Hit the brakes. Crank the tunes. Spin the rearview mirror ball, and start tripping. Far from Bill and Ted or Harold and Kumar, this is one of the tamer scenes from the latest film by Indonesian director Riri Riza. Three Days to Forever follows two cousins of the opposite sex on a 12-hour road trip from Jakarta to Yogyakarta. Between sharing a bag of weed and, later, a mattress, the protagonists also appear to have managed the extraordinary feat of slipping by the country's infamous censorship body.
So, does this mean such taboos as incest, drug abuse and premarital sex have become acceptable topics of cinematic exploration in the world's most populous Muslim nation? "The censors are so inconsistent in what they cut," says screenwriter Rayya Makarim. "Sometimes it's a scene, sometimes it's because of the subject matter or maybe it's because of the title that a film gets pulled."
Indeed, the current screen sensation Sorry, I Got Your Wife Pregnant, showing in several major cities, has yet to provoke the ire generated by Kiss Me Quick, yanked from screens because of its supposedly racy title. Yet, the notion of adultery in Sorry seems not to have upset the censors. "We allowed it because the wife was actually separated from the husband," explains Titie Said, the 72-year-old head of the Film Censorship Board. "We have guidelines, but if we cut everything we want a lot of films would be pretty short."
Said claims to feel the pain of Indonesia's filmmakers every time she and her team of 45 have to cut a scene, but maintains that "certain elements of society" need to be protected. She cites Kiss Me Quick, a teen romance, and Pocong, a film dealing with the violence during the overthrow of former dictator Suharto, as examples of where the censors have to draw the line. "We're getting more aggressive in what we will allow, but those who attack us are getting more aggressive as well."
Still, the censors are at a loss to explain why they didn't touch a kiss between two men in the urban comedy Arisan, but cut a heterosexual kiss in the biopic Gie. "We have 12 categories of kisses," explains Said, adding that permissible kisses include pecks on the cheek and forehead but not on the lips if it could "arouse one's passion." As for the two men in Arisan, she says the scene was shot from far away and thus didn't arouse the requisite feelings. "As long as a kiss does not arouse passion or lust we don't cut it."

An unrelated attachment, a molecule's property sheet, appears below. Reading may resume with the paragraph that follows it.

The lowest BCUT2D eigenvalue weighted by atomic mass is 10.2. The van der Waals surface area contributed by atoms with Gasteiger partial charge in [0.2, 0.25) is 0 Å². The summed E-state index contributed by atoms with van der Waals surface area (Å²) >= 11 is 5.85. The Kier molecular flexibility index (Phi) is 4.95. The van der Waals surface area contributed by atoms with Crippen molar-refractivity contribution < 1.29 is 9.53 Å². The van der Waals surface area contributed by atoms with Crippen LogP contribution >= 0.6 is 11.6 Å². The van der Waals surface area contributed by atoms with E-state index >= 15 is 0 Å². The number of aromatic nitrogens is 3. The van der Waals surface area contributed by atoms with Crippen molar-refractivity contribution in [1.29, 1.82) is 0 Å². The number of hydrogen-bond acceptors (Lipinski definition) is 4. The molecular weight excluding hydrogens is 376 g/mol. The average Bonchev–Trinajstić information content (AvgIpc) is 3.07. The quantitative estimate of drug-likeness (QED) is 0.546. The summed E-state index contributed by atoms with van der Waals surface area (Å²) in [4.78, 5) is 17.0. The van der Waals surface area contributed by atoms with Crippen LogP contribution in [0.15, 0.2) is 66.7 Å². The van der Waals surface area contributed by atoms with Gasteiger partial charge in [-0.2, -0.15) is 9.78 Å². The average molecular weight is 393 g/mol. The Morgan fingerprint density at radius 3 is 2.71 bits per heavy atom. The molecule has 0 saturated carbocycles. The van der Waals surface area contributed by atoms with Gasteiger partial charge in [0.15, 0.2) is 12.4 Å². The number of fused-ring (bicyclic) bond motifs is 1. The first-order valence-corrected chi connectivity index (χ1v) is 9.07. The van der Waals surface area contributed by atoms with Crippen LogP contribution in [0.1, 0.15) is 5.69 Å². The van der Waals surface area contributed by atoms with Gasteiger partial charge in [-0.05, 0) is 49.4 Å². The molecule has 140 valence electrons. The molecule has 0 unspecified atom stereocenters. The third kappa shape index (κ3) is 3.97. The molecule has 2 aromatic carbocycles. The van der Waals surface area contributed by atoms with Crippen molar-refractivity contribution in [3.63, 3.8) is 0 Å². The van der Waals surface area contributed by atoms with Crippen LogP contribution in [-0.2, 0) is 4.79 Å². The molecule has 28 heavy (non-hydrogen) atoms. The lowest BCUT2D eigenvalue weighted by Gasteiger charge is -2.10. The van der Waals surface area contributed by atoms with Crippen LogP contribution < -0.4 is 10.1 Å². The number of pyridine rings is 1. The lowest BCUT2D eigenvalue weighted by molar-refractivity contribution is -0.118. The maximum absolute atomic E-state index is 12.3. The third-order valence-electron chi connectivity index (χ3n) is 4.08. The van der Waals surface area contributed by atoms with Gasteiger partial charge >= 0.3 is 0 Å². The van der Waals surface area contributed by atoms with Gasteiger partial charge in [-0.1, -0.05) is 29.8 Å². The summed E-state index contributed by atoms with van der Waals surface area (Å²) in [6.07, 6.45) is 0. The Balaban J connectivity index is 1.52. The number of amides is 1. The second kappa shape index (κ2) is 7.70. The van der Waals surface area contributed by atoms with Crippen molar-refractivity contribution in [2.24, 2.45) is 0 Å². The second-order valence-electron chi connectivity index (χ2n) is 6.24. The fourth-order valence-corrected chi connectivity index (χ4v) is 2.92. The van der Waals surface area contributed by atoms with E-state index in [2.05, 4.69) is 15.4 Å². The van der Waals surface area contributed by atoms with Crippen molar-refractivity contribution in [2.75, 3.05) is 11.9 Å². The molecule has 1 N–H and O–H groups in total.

Filmmakers say the censors could avoid the problem by dispensing with cuts made on the basis of Suharto-era censorship regulations, and instead simply employing a ratings system. "The censors are not relevant anymore," says Riri Riza, 36, whose Three Days suffered 11 cuts. "We need to get rid of the scissors because the current system is not transparent and left to a team who operate behind closed doors."
The filmmakers plan to take their case against censorship to the Supreme Court in August. "The industry will never thrive if we constantly face these threats," says Riza. To be sure, the local industry is small, and produced only 37 films last year. "There is so much competition from foreign films," says producer Paquita Wijaya. "We need to encourage the creation of more quality films, but that won't happen unless we standardize the criteria used for classifying films."
Onscreen violence, smoking and romance among teenagers discovering their sexuality and the value of their virginity are rife in Indonesian films, because those are the images that draw the kids to the theaters. In most cases, films are made for less than $500,000, and producers need to sell at least 300,000 tickets to break even. Few reach that benchmark without a heavy dose of teen romance, superstition or horror, and even then most Indonesian films aren't shown for more than a week on a particular screen. "The only films that do well now are ones kids see over and over," adds producer Wijaya. That's a formula Hollywood knows all too well. But if Indonesian cinema is to flourish, commercially, its producers need to rely on something more predictable than the whim of the censors to determine whether their movie makes it onto screens.